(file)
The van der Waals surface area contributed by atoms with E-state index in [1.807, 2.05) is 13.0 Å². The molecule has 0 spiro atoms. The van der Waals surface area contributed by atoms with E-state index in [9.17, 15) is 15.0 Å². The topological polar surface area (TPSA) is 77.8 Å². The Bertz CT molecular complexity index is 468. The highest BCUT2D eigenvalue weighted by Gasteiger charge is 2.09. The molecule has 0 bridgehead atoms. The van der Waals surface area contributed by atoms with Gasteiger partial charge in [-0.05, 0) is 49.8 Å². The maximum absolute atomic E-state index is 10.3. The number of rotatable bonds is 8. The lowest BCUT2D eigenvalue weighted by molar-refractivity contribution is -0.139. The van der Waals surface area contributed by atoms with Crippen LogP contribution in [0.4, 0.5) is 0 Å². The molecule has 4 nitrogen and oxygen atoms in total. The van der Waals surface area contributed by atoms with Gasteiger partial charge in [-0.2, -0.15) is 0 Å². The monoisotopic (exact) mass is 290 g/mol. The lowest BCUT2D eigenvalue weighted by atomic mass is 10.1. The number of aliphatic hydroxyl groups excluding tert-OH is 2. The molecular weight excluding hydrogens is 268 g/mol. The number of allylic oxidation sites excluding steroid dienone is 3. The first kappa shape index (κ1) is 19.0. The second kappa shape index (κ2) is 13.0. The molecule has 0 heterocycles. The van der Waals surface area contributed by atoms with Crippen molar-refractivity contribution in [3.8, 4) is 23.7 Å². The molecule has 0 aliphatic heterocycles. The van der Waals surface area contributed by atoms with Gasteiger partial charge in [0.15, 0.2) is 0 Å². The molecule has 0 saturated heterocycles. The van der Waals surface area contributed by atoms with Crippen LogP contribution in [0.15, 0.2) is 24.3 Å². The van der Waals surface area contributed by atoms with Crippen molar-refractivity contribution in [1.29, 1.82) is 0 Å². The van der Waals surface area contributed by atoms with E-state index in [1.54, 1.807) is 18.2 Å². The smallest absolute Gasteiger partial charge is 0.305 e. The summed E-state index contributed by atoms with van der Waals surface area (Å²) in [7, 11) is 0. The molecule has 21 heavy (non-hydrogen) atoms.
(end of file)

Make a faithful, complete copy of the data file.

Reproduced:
The van der Waals surface area contributed by atoms with E-state index in [1.807, 2.05) is 13.0 Å². The molecule has 0 spiro atoms. The van der Waals surface area contributed by atoms with E-state index in [9.17, 15) is 15.0 Å². The topological polar surface area (TPSA) is 77.8 Å². The Bertz CT molecular complexity index is 468. The highest BCUT2D eigenvalue weighted by Gasteiger charge is 2.09. The molecule has 0 bridgehead atoms. The van der Waals surface area contributed by atoms with Gasteiger partial charge in [-0.05, 0) is 49.8 Å². The maximum absolute atomic E-state index is 10.3. The number of rotatable bonds is 8. The lowest BCUT2D eigenvalue weighted by molar-refractivity contribution is -0.139. The van der Waals surface area contributed by atoms with Crippen LogP contribution in [0.4, 0.5) is 0 Å². The molecule has 4 nitrogen and oxygen atoms in total. The van der Waals surface area contributed by atoms with Gasteiger partial charge in [-0.2, -0.15) is 0 Å². The monoisotopic (exact) mass is 290 g/mol. The lowest BCUT2D eigenvalue weighted by atomic mass is 10.1. The number of aliphatic hydroxyl groups excluding tert-OH is 2. The molecular weight excluding hydrogens is 268 g/mol. The number of allylic oxidation sites excluding steroid dienone is 3. The first kappa shape index (κ1) is 19.0. The second kappa shape index (κ2) is 13.0. The molecule has 0 heterocycles. The van der Waals surface area contributed by atoms with Crippen molar-refractivity contribution in [3.8, 4) is 23.7 Å². The molecule has 0 aliphatic heterocycles. The van der Waals surface area contributed by atoms with Gasteiger partial charge in [0.15, 0.2) is 0 Å². The molecule has 0 saturated heterocycles. The van der Waals surface area contributed by atoms with Crippen LogP contribution in [0.15, 0.2) is 24.3 Å². The van der Waals surface area contributed by atoms with Crippen molar-refractivity contribution in [1.29, 1.82) is 0 Å². The van der Waals surface area contributed by atoms with E-state index in [1.54, 1.807) is 18.2 Å². The smallest absolute Gasteiger partial charge is 0.305 e. The summed E-state index contributed by atoms with van der Waals surface area (Å²) in [7, 11) is 0. The molecule has 21 heavy (non-hydrogen) atoms.